Facebook's WhatsApp blocked in China amid censorship push ahead of 19th Party Congress

The disruption of WhatsApp is the latest in a long line of big digital services running up against China’s “Great Firewall”, the country’s system of Internet filters and controls.
The disruption of WhatsApp is the latest in a long line of big digital services running up against China’s “Great Firewall”, the country’s system of Internet filters and controls.PHOTO: REUTERS

BEIJING (NYTIMES, BLOOMBERG) - Facebook's WhatsApp messaging service has been partially blocked in China, following a censorship crackdown by the government.

Multiple WhatsApp users in China reported experiencing intermittent outages from Monday night Beijing time. By Tuesday morning (July 18), users had taken to social networks such as Twitter to report that photos as well as audio clips - a favoured format in the country - were not being delivered.

WhatsApp is not responsible for the blockage, according to a person familiar with the matter. The company declined to comment.

"The Chinese authorities want to be able to monitor all communication on the internet," said Mr Charlie Smith, a co-founder of GreatFire.org, which tracks blockages.

"By blocking WhatsApp, they limit the choices that Chinese have to send private and encrypted communications and force more and more users to adopt WeChat as their messaging app."

 

While WhatsApp messages are encrypted, WeChat is unencrypted and highly censored, Mr Smith said. On WeChat, a hugely popular messaging app run by China's Tencent Holdings, people are asked to use their real names.

"This is part of the censorship master plan," Mr Smith said.

The disruption of WhatsApp was the latest in a long line of big digital services running up against China’s “Great Firewall”, the country’s system of Internet filters and controls.

In recent weeks, the government has appeared to increase its grip, an online crackdown fed by a perfect storm of politically sensitive news, important events and a new cyber-security law that went into effect last month.

Sites hosting popular foreign television shows have had videos taken down, and tools used to skirt the censors have faced more frequent disruptions. In an article, the mouthpiece of the country’s Communist Party scolded Chinese Internet company Tencent over a popular video game, calling it too addictive.  The news environment has intensified the government’s online scrutiny.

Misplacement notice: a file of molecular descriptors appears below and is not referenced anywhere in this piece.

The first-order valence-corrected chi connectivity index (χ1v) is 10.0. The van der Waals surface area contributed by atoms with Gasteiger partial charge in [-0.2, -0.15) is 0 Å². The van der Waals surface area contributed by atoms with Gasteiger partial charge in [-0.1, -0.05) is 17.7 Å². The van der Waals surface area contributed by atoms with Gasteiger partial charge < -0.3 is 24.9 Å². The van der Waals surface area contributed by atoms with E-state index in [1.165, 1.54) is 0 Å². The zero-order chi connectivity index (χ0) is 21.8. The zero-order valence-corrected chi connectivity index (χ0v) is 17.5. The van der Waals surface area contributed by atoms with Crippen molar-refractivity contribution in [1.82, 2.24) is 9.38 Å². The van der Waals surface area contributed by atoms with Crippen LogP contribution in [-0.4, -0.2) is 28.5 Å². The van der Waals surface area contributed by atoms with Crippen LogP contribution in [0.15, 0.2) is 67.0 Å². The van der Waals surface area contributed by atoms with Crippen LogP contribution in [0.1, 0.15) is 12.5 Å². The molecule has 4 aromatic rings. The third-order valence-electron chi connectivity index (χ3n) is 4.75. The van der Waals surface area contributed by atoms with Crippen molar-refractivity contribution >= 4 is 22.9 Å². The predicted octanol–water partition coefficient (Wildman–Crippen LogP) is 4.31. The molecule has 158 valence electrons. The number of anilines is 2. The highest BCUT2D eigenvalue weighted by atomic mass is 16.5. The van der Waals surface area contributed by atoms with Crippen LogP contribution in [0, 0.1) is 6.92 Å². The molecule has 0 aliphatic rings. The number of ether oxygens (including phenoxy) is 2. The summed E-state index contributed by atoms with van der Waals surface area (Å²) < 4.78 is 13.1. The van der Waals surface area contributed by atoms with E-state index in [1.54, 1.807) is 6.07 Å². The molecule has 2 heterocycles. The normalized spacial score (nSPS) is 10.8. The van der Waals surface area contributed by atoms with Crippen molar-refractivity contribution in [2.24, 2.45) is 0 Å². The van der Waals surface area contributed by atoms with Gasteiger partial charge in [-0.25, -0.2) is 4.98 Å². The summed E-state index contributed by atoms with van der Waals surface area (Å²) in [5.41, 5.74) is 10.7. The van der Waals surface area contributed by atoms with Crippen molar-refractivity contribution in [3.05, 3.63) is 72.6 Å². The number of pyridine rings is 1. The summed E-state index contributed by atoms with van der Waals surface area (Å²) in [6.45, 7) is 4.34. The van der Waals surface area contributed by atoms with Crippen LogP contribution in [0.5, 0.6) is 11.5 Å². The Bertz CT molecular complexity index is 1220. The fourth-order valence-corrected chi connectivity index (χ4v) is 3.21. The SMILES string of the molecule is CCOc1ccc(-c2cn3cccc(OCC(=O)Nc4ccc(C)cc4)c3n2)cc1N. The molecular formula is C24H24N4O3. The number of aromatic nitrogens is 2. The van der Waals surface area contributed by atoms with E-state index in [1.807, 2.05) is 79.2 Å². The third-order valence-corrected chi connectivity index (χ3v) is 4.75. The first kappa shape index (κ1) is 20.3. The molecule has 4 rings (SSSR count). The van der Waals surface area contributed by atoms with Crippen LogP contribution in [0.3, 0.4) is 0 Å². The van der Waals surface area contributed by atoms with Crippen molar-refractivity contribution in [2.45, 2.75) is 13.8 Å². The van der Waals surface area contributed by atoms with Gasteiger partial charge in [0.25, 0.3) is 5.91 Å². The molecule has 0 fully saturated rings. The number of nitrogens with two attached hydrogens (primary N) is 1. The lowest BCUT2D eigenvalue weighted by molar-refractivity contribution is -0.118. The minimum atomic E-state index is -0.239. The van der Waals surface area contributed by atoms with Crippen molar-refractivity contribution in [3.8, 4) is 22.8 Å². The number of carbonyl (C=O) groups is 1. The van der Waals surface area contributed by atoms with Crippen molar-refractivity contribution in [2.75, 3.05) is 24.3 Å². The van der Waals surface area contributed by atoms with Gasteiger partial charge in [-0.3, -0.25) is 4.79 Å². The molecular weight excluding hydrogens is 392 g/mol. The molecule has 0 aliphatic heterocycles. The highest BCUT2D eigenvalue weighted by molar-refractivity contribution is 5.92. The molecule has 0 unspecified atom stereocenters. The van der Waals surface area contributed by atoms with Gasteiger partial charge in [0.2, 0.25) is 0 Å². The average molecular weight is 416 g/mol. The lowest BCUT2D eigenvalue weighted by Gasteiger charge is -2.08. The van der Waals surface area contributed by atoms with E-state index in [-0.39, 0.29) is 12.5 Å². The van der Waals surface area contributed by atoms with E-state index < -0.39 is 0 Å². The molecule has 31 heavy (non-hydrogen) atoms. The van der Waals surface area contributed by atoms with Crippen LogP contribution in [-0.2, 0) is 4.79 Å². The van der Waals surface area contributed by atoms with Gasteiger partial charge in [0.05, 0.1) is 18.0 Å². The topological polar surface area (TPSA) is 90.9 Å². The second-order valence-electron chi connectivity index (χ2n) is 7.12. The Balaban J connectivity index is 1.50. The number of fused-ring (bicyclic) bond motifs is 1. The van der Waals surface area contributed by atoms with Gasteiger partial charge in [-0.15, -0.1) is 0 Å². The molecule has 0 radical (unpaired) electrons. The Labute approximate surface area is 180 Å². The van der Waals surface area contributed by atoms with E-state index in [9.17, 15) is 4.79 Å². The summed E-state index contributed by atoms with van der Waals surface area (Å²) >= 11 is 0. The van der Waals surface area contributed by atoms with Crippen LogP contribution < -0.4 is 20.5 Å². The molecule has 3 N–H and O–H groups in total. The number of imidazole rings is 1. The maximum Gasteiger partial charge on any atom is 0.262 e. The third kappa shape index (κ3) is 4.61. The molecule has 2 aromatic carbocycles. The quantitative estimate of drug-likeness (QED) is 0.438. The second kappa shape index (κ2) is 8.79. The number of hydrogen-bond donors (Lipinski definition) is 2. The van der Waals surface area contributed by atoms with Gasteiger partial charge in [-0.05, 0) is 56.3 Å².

In recent weeks, Chinese dissident Liu Xiaobo died in detention. A Chinese billionaire in the United States accused senior leaders of graft, using his platform on Twitter. And Hong Kong commemorated the 20th anniversary of its handover to China.

To complicate matters, the 19th Party Congress – where top leadership positions are determined – is just months away. The government puts an increased emphasis on stability in the run-up to the event, which happens every five years, often leading to a tightening of internet controls.

The recent death of Dr Liu, a Nobel Peace Prize winner, drew criticism from around the globe and silence at home because search terms and public discussion relating to the pro-democracy activist were heavily censored. Research from the University of Toronto's Citizen Lab found that even photos relating to Dr Liu were being deleted from messages sent via WeChat.

Dr Liu's death is a sensitive event for the Chinese Communist Party, due in part to his involvement in the 1989 Tiananmen Square protests, according to Mr Ronald Deibert, director of Citizen Lab. That uprising grew out of the mourning of the death of Mr Hu Yaobang, another person advocating for greater government transparency and reform in the country, he said.

"Concerned that martyrdom around Liu may spur similar collective action, as well as being concerned about saving face, the knee-jerk reaction of China's authorities is to quash all public discussion of Liu, which in today's world translates into censorship on social media," Mr Deibert wrote in a blog post on Monday.